As usual, I had an urge to paint something bright, with a powerful-looking woman centre-stage (with a perhaps inscrutable look on her face. I do enjoy a painting where the facial expressions are open to interpretation).

Then I watched Certified Copy (Copie Conforme) on Netflix, starring the beautiful Juliette Binoche and British opera singer William Shimell – I recommend the film, by the way! It’s set in Tuscany and is a very intriguing meditation on relationships – and the poster really struck me. I loved the colour and the position of Binoche on the front, and somehow related to her slightly ambiguous expression.

Juliette Binoche in the pose that inspired my painting...

Juliette Binoche in the pose that inspired my painting…

The “putting on earrings” action is also meaningful for me, as when I was doing my final exams at university, a group of friends and I had a saying: “Always wear fabulous earrings to an exam. That way, even if it all goes wrong, at least you’re still wearing fabulous earrings.” It’s always stuck with me, and I still use that philosophy today – hence why I’ve named the painting “To Earrings, With Hope”…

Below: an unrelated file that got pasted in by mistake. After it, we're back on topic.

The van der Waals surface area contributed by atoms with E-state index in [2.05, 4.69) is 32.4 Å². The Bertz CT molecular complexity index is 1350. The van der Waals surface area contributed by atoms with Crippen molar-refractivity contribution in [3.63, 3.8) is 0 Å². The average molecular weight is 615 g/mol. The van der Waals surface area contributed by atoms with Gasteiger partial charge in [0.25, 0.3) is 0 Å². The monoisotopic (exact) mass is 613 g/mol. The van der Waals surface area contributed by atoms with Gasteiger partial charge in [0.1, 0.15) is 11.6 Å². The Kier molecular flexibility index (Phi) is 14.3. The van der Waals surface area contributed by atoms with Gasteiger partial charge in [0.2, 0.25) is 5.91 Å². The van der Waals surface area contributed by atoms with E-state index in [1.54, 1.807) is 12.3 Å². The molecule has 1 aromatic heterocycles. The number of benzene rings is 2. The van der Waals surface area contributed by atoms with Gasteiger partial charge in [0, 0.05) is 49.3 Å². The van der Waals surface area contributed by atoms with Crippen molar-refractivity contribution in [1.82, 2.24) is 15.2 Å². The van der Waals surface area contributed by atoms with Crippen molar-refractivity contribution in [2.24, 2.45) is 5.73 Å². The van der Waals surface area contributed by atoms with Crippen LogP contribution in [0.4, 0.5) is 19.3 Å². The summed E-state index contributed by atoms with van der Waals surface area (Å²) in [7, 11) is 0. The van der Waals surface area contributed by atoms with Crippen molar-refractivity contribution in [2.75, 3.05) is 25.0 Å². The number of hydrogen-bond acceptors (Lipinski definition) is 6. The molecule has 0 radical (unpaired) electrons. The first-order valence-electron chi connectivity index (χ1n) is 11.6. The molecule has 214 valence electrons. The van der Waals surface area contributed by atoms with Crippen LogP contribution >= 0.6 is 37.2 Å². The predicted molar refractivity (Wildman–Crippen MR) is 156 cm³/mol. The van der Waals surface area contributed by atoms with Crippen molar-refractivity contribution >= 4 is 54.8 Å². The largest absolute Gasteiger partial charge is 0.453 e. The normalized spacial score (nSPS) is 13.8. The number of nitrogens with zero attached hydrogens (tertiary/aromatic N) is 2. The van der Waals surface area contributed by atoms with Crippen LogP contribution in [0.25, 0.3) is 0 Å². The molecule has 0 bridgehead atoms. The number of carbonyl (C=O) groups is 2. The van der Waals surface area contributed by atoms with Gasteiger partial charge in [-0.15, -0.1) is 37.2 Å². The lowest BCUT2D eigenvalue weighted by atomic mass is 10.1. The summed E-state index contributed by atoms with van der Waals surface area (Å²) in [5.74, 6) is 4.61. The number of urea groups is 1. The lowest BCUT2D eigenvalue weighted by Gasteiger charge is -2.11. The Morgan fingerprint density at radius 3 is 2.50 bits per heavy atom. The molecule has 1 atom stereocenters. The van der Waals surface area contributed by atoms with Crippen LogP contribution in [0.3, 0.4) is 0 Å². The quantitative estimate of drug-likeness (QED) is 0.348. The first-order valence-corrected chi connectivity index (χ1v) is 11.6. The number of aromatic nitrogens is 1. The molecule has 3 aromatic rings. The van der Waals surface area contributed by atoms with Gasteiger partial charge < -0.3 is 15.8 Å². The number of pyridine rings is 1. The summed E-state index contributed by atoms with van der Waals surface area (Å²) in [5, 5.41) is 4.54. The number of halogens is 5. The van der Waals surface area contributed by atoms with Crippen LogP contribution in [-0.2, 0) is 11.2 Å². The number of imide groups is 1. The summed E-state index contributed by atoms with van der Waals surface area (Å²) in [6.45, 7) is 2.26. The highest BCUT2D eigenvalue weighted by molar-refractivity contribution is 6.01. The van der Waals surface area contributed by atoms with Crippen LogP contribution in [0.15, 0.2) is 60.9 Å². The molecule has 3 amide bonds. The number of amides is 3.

It’s a powerful mix of positive yet slightly fatalistic thinking, which can give me strength when I feel anything but. ALSO: I love painting flowers (and I added in a butterfly in there too, to play with colours and blending, for the heck of it). Once I’d decided I would use the film poster as inspiration, the flower-mirror setting just jumped into my mind.

Some of this is more successful than the rest – I’m really happy with the way the sunflowers have turned out, and I like the overall effect of the cartoonish style. The neck shading is all wrong, however, and no matter what I did I seemed to make it worse (argh!). However, I’m also just about happy with the mirror effect, and I like the silver pen finish on the earring (silver pen obsession alert!)…

There’s also, as ever, an element of self-portraiture going on here. Despite what you might see as narcissistic overtones (who, me?!) it’s really not 100% intentional – I don’t try to make the women in my painting look like me, as such, but I do always add in elements of things I like, which usually happen to be things that I have too – a nose piercing, for example, or an earring/ring I myself own.